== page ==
Where does ‘There Was An Old Man Came Over the Sea’ come from?

A.L. Lloyd’s text tells us that ‘There Was an Old Man Came Over The Sea’, “seems to be widespread in Scotland, and Sharp found it common in the West Country. Versions have been reported from Yorkshire, Worcestershire, and Wiltshire.” It certainly pops up all over the shop, and under a variety of names, too. Most commonly it is ‘The Old Man from Over the Sea’, but you’ll also find it as ‘A Dottered Auld Carle’, ‘The Old Man from Lee’, ‘Head A-Nodding’, and, once it makes the inevitable hop to the United States, ‘Ole Gum Boots and Leggins’.

Geek’s Corner

For the trivia nerds among you, here are a few extra tidbits. Over on the Full English website, 222 entries can be found under Roud 362, while Mainly Norfolk lists 10 recordings of it (curiously enough, not currently including the version by Lankum), four of which have been released by Topic Records. The great Scotts singer, Jeannie Robertson, recorded this song at least three times under at least two titles (‘The Dottered Auld Carle’ and ‘Old Grey Beard Newly Shaven’).

It would be fascinating to count up and list the number of alternate verses that have been collected for this song, although reading through them might be a bit like listening to multiple witness accounts at a particularly grizzly trial. For now, I’ll content myself to imagine the bemused faces of G. Hayward’s audience as he stepped forward and gave it his worrisome best that fateful Christmas.

‘There Was An Old Man Came Over the Sea [Roud 362]’, lyrics

Note that these are the lyrics to the Midlands version, collected near Rugby from Mr Hayward, 1899.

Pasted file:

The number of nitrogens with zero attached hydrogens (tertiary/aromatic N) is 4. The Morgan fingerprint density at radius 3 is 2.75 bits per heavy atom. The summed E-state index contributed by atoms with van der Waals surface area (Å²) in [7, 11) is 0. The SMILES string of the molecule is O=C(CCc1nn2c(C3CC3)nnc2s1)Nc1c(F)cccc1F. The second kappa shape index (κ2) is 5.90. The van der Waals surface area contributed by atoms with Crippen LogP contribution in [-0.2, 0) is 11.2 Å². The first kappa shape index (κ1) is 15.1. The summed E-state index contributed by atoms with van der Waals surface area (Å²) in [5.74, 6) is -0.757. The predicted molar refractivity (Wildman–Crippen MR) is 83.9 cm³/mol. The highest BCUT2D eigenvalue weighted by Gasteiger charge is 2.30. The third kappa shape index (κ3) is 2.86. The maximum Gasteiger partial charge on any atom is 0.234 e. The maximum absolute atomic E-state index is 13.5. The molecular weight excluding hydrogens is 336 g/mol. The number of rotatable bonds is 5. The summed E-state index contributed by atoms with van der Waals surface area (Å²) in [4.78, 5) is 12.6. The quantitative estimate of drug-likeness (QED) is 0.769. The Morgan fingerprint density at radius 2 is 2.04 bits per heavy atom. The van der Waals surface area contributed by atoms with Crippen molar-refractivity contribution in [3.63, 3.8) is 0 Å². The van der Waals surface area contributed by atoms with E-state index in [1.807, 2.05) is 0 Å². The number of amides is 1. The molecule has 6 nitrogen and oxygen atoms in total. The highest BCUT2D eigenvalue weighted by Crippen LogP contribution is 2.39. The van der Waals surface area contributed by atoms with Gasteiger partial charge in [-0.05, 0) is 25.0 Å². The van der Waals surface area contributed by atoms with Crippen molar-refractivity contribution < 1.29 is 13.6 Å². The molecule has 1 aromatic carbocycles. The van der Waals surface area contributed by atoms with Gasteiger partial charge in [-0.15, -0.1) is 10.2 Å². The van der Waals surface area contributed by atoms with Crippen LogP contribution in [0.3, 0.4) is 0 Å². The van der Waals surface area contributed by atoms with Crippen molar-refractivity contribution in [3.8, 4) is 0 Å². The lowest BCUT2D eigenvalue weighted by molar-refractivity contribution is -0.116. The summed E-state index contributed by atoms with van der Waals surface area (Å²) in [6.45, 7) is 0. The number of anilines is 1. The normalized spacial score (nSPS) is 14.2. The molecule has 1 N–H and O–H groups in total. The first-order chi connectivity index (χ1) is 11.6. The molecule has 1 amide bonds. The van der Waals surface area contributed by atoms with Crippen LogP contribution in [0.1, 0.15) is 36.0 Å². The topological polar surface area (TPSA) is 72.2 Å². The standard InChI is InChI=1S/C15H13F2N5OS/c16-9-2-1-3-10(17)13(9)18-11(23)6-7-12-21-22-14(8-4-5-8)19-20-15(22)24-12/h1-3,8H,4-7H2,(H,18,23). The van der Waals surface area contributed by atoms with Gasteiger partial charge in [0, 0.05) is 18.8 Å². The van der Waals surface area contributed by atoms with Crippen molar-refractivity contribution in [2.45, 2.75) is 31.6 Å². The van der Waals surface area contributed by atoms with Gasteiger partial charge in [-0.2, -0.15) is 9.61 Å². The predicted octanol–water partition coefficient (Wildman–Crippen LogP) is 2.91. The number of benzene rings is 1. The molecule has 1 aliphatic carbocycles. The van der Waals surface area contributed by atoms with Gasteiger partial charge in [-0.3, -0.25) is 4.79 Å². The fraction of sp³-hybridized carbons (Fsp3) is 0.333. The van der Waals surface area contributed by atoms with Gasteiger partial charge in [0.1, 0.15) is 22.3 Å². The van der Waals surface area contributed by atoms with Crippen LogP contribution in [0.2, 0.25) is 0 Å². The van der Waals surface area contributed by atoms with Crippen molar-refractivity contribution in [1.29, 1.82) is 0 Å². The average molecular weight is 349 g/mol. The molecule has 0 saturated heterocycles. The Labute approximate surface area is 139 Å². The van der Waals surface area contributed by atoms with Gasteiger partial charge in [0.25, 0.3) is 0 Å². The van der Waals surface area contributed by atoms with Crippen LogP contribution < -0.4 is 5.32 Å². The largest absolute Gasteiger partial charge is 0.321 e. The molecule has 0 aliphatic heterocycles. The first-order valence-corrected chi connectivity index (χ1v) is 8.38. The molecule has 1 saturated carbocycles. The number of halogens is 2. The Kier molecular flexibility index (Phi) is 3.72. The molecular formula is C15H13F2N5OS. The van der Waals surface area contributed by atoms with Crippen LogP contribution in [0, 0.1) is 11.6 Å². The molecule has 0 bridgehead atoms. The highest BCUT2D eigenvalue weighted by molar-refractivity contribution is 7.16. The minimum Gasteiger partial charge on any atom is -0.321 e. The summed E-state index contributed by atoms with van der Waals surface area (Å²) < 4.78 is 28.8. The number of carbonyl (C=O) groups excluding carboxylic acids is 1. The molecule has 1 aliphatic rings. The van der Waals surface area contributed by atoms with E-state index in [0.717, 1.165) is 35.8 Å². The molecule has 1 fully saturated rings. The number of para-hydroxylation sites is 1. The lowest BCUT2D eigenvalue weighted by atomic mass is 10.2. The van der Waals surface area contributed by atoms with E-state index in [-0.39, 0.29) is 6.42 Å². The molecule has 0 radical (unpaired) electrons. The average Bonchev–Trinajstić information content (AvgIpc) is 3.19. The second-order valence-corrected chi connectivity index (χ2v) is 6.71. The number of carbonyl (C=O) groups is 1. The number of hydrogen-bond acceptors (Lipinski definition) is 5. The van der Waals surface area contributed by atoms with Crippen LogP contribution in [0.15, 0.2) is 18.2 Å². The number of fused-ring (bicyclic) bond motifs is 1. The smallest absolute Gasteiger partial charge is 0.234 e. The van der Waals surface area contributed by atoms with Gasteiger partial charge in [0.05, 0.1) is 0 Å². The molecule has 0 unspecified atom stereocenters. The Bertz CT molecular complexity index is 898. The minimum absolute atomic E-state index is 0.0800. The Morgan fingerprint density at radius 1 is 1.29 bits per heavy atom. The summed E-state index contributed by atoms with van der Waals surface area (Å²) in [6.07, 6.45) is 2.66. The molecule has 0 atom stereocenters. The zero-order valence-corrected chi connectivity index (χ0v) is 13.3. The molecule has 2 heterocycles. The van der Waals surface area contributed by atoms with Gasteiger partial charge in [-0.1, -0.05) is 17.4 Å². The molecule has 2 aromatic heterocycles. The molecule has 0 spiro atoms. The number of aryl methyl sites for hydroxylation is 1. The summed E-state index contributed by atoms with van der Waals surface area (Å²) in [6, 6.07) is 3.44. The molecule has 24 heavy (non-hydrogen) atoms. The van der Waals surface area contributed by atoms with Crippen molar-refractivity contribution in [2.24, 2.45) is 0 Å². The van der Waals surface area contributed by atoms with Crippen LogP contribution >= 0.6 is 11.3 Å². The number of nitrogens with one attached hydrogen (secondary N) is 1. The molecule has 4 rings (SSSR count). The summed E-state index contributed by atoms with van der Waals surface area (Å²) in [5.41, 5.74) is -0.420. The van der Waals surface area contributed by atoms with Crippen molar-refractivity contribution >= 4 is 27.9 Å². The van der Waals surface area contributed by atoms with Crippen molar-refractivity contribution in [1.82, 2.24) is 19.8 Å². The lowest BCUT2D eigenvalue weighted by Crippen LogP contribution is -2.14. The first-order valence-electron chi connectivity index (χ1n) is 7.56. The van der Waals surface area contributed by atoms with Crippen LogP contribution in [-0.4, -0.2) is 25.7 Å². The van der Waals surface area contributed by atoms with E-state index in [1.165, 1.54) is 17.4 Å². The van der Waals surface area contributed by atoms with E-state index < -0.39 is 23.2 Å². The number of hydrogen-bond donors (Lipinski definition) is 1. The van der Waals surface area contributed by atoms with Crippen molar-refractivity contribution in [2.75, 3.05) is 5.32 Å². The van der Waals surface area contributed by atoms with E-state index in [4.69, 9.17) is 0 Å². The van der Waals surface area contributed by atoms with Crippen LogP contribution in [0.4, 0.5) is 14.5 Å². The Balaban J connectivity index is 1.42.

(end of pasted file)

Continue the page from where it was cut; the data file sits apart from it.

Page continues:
There was an old man came over the sea
Ah, but I’ll not have him
There was an old man came over the sea
Came over the sea to marry me
With his old grey noddle, his old grey noddle
His old grey noddle shaking

My mother told me to open the door
Yeah, but I’ll not have him
My mother told me to open the door
And I opened the door and he fell on the floor
With his old grey noddle, his old grey noddle
His old grey noddle shaking

My mother me to get him a chair
Yeah, but I’ll not have him
My mother me to get him a chair
And I got him a chair and he sat like a bear
With his old grey noddle, his old grey noddle
His old grey noddle shaking

My my mother told me to make him so toast
Yeah, but I’ll not have him
My my mother told me to make him so toast
And I made him some toast and he ate like a ghost
With his old grey noddle, his old grey noddle
His old grey noddle shaking

And my mother told me to make him some cake
Yeah, but I’ll not have him
Well, my mother told me to make some cake
And I made him him some cake and it made his tooth ache
With his old grey noddle, his old grey noddle
His old grey noddle shaking

And my mother told me to take him to church
Yeah, but I’ll not have him
Well, my mother told me to take him to church
And I took him to church but he fell off his perch
With his old grey noddle, his old grey noddle
His old grey noddle shaking

And my mother told me to take him to bed
Yeah, but I’ll not have him
Well, my mother told me to take him to bed
And I took him to bed but in the morn he was dead
With his old grey noddle, his old grey noddle
His old grey noddle shaking

There was an old man came over the sea
Ah, but I’ll not have him
There was an old man came over the sea
Came over the sea to marry me
With his old grey noddle, his old grey noddle
His old grey noddle shaking